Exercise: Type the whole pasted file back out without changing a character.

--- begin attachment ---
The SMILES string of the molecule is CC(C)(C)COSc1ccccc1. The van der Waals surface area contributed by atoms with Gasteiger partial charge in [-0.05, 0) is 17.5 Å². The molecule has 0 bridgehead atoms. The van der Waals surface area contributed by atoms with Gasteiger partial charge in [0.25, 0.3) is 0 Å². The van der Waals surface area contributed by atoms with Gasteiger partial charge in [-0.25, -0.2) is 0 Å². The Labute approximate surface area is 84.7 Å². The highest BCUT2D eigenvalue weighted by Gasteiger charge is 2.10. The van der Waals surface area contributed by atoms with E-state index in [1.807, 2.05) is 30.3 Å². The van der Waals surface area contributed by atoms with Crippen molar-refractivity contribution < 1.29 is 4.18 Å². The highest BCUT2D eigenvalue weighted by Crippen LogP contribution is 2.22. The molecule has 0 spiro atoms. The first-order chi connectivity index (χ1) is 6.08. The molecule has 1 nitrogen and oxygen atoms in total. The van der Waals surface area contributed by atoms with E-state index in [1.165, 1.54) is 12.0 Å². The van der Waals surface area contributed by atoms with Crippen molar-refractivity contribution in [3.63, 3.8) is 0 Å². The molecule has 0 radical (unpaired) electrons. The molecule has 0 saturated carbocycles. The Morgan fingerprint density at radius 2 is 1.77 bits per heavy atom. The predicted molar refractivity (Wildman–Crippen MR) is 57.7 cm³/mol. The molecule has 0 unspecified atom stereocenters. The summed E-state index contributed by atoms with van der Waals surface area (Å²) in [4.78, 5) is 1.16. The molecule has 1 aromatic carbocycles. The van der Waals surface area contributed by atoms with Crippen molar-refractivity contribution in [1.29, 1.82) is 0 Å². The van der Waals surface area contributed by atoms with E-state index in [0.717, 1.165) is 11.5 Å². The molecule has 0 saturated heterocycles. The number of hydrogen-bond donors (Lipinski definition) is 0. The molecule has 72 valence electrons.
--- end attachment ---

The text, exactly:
The SMILES string of the molecule is CC(C)(C)COSc1ccccc1. The van der Waals surface area contributed by atoms with Gasteiger partial charge in [-0.05, 0) is 17.5 Å². The molecule has 0 bridgehead atoms. The van der Waals surface area contributed by atoms with Gasteiger partial charge in [0.25, 0.3) is 0 Å². The van der Waals surface area contributed by atoms with Gasteiger partial charge in [-0.25, -0.2) is 0 Å². The Labute approximate surface area is 84.7 Å². The highest BCUT2D eigenvalue weighted by Gasteiger charge is 2.10. The van der Waals surface area contributed by atoms with E-state index in [1.807, 2.05) is 30.3 Å². The van der Waals surface area contributed by atoms with Crippen molar-refractivity contribution < 1.29 is 4.18 Å². The highest BCUT2D eigenvalue weighted by Crippen LogP contribution is 2.22. The molecule has 0 spiro atoms. The first-order chi connectivity index (χ1) is 6.08. The molecule has 1 nitrogen and oxygen atoms in total. The van der Waals surface area contributed by atoms with E-state index in [1.165, 1.54) is 12.0 Å². The van der Waals surface area contributed by atoms with Crippen molar-refractivity contribution in [3.63, 3.8) is 0 Å². The molecule has 0 radical (unpaired) electrons. The molecule has 0 saturated carbocycles. The Morgan fingerprint density at radius 2 is 1.77 bits per heavy atom. The predicted molar refractivity (Wildman–Crippen MR) is 57.7 cm³/mol. The molecule has 0 unspecified atom stereocenters. The summed E-state index contributed by atoms with van der Waals surface area (Å²) in [4.78, 5) is 1.16. The molecule has 1 aromatic carbocycles. The van der Waals surface area contributed by atoms with Crippen molar-refractivity contribution in [1.29, 1.82) is 0 Å². The van der Waals surface area contributed by atoms with E-state index in [0.717, 1.165) is 11.5 Å². The molecule has 0 saturated heterocycles. The number of hydrogen-bond donors (Lipinski definition) is 0. The molecule has 72 valence electrons.